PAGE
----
GRAND BOULEVARD — The Bronzeville Trail Task Force spent this summer raising hundreds of thousands of dollars for its plan to convert the abandoned Kenwood CTA tracks at 42nd Street and Indiana Avenue into a 2-mile park for pedestrians and bicyclists.
The team has raised $350,000 toward the effort, and organizers recently joined representatives from the city’s planning department and the Cook County Land Bank to tour Lake Park Station, which was closed when the Kenwood Line went dark more than 60 years ago.
“It’s a cave. It’s been closed off for years, and the timber is in shambles. It’s so dark you need a flashlight,” task force founder John Adams said. “But we left believing that the station could be salvaged and renovated. It could have prominent use in relation to the trail.”
The plan calls for an elevated trail that would start near 40th and Dearborn streets and go east to 41st Street and Lake Park Avenue. An access point would be a block away from the 41st Street Pedestrian Bridge, connecting it to the Lakefront Trail, organizers said.
The trail would be part of a network of almost 50 miles of interconnected trails and corridors. It would be similar to the North Side’s Bloomingdale Trail, otherwise known as “The 606.”
The team has also been meeting with local clergy, hosting “friendraiser” events and visiting other cities to learn best practices. They recently returned from Detroit, where they toured the Joe Louis Greenway with representatives from Milwaukee and St. Louis. They also visited the Bloomingdale Trail as part of “Bronzeville Trail Day.”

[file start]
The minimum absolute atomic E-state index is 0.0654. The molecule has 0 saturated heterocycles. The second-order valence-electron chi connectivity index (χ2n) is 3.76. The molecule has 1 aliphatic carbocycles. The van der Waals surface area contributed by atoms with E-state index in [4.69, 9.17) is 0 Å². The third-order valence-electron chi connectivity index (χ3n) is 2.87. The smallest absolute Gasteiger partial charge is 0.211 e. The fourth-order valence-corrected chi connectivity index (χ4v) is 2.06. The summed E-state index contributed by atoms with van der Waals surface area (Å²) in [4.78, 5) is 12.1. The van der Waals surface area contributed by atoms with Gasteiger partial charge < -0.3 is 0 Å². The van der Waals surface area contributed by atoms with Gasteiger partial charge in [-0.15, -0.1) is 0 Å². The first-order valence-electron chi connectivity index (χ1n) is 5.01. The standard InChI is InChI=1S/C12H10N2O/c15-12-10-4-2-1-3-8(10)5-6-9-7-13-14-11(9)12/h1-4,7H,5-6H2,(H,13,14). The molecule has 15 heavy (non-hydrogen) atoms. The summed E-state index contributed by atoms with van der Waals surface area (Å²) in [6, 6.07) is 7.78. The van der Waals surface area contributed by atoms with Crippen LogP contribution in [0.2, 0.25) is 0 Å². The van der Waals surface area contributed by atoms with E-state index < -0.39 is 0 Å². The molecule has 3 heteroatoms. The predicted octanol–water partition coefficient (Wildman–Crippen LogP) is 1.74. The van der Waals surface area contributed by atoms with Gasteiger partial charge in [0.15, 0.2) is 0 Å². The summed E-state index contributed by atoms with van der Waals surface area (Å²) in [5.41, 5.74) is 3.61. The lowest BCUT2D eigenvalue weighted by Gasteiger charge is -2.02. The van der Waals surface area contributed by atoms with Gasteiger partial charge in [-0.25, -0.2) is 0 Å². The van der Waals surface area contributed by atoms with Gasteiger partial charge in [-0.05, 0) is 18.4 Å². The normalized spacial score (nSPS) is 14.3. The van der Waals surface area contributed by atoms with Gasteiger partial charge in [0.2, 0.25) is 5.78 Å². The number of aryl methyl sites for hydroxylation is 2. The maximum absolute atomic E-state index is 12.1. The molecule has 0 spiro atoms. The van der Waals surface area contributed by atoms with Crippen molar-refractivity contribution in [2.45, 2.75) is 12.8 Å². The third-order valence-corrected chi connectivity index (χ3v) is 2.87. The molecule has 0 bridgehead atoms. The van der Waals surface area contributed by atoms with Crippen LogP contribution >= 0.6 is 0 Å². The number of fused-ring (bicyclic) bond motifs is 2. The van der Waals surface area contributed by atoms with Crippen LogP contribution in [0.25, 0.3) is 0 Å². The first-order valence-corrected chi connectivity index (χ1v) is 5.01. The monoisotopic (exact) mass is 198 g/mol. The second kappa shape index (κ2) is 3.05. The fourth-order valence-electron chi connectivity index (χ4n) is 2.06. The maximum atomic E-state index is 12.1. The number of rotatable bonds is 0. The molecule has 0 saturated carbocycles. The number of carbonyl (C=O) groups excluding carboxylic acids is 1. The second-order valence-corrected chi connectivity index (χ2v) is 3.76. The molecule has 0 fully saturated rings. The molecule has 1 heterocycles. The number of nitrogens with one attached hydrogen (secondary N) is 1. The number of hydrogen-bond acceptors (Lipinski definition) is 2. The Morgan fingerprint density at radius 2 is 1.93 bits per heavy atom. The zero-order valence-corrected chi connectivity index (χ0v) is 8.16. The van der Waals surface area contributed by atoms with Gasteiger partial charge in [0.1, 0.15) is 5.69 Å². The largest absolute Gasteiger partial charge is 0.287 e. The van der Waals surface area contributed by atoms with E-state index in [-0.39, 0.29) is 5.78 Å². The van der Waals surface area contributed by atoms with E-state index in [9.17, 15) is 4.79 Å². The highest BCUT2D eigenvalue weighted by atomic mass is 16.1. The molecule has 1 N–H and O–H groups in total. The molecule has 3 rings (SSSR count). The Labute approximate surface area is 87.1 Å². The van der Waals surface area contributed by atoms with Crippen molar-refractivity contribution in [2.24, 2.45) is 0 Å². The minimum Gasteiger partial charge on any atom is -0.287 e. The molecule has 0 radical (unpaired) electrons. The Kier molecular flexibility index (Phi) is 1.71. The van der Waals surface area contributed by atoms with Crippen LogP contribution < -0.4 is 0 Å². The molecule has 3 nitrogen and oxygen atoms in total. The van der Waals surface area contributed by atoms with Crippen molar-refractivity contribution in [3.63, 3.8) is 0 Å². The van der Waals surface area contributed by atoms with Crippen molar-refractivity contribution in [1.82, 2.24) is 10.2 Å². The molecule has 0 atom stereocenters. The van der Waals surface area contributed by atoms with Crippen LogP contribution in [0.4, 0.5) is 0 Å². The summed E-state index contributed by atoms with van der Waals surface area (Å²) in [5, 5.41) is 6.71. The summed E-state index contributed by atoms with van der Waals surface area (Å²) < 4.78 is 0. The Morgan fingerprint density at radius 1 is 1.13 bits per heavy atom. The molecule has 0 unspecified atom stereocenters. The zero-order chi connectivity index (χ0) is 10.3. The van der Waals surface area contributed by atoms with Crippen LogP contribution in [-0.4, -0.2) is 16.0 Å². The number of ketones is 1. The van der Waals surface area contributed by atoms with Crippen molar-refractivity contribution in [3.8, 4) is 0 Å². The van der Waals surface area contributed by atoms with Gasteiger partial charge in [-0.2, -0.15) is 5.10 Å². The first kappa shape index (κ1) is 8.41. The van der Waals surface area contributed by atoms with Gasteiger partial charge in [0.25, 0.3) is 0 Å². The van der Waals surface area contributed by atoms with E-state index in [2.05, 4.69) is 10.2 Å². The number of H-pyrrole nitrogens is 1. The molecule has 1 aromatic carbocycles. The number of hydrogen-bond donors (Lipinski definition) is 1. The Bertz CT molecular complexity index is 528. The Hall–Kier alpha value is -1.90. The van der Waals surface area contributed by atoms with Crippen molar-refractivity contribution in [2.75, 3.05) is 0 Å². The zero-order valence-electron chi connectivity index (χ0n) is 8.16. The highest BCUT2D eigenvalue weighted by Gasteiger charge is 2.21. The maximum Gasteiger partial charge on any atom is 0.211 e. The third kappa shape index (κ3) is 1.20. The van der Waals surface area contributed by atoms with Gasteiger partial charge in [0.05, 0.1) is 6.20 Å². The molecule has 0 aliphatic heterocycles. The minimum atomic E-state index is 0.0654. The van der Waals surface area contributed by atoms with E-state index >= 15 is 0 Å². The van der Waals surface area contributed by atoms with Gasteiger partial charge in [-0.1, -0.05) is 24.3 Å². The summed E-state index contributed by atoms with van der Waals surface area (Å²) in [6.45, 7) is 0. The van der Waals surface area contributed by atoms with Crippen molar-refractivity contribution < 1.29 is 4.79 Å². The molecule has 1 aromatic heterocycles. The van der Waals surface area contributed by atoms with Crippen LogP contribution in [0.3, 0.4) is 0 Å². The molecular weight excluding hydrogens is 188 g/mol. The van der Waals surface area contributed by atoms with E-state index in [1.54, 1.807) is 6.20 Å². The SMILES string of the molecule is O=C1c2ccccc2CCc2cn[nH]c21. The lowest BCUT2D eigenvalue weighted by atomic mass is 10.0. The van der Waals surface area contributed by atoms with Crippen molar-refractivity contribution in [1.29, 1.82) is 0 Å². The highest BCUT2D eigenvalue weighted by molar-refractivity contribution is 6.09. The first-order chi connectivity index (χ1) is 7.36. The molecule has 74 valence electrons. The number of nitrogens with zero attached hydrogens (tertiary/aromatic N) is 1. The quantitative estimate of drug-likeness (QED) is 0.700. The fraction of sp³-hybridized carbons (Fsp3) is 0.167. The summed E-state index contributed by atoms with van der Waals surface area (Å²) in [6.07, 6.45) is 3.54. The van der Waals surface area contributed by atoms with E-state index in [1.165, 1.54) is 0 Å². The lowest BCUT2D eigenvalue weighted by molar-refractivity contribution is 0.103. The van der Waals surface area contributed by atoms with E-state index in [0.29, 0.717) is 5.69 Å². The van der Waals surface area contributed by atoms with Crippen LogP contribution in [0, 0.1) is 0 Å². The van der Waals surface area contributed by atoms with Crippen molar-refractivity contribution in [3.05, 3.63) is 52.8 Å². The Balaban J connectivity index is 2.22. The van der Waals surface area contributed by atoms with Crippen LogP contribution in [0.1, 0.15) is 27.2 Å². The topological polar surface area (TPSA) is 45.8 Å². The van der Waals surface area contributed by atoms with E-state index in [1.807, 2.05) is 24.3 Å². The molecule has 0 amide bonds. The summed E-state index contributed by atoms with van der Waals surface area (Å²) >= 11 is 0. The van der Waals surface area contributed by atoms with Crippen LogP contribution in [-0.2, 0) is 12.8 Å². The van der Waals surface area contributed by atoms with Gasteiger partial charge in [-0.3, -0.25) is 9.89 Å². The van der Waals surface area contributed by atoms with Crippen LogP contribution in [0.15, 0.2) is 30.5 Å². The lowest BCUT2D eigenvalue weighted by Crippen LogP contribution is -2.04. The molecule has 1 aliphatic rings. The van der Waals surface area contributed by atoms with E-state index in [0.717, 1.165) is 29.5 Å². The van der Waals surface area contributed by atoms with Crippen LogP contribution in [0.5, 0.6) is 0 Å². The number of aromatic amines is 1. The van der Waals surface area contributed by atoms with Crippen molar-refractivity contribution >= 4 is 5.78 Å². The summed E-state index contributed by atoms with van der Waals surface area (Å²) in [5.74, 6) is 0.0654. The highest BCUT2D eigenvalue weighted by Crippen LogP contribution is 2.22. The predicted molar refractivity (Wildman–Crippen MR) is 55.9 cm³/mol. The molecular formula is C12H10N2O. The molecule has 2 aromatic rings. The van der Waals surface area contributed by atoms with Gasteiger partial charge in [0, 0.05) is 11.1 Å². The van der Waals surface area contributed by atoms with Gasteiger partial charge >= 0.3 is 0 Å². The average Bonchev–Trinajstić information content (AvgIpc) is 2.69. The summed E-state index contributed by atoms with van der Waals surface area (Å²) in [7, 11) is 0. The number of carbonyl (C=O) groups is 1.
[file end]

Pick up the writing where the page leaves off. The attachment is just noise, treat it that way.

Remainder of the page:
Task Force member Chris Devins is arranging a meeting between the team and officials from Paris, a Chicago sister city and one of the most walkable metro areas in the world, later this month to discuss cultural and educational exchange around the trail, he said.
“It’s going to be really great. Paris has two trails that are very similar to ours, including La Petite Ceinture, an abandoned railway line,” Devins said.
Another major milestone for the task force has been the recent inclusion in the Illinois Institute of Technology curriculum.
In Cultural Infrastructure: Prototyping Interventions for the Future Bronzeville Trail, students across STEM disciplines explore the neighborhood culture and use what they learn to evaluate the trail’s sustainability, after which they’ll publish their findings and recommendations. Adams said the task force met with 24 students at the beginning of the semester last month.
“Different professors had been using the embankment for class studies for years, so to see it as part of the curriculum is really exciting,” said Adams.
The task force plans to end the month with a Women Leaders for the Bronzeville Trail luncheon Sept. 29, extending invitations to Mayor Lori Lightfoot, Sen. Tammy Duckworth, county board President Toni Preckwinkle and Lt. Gov. Juliana Stratton to speak at the event.
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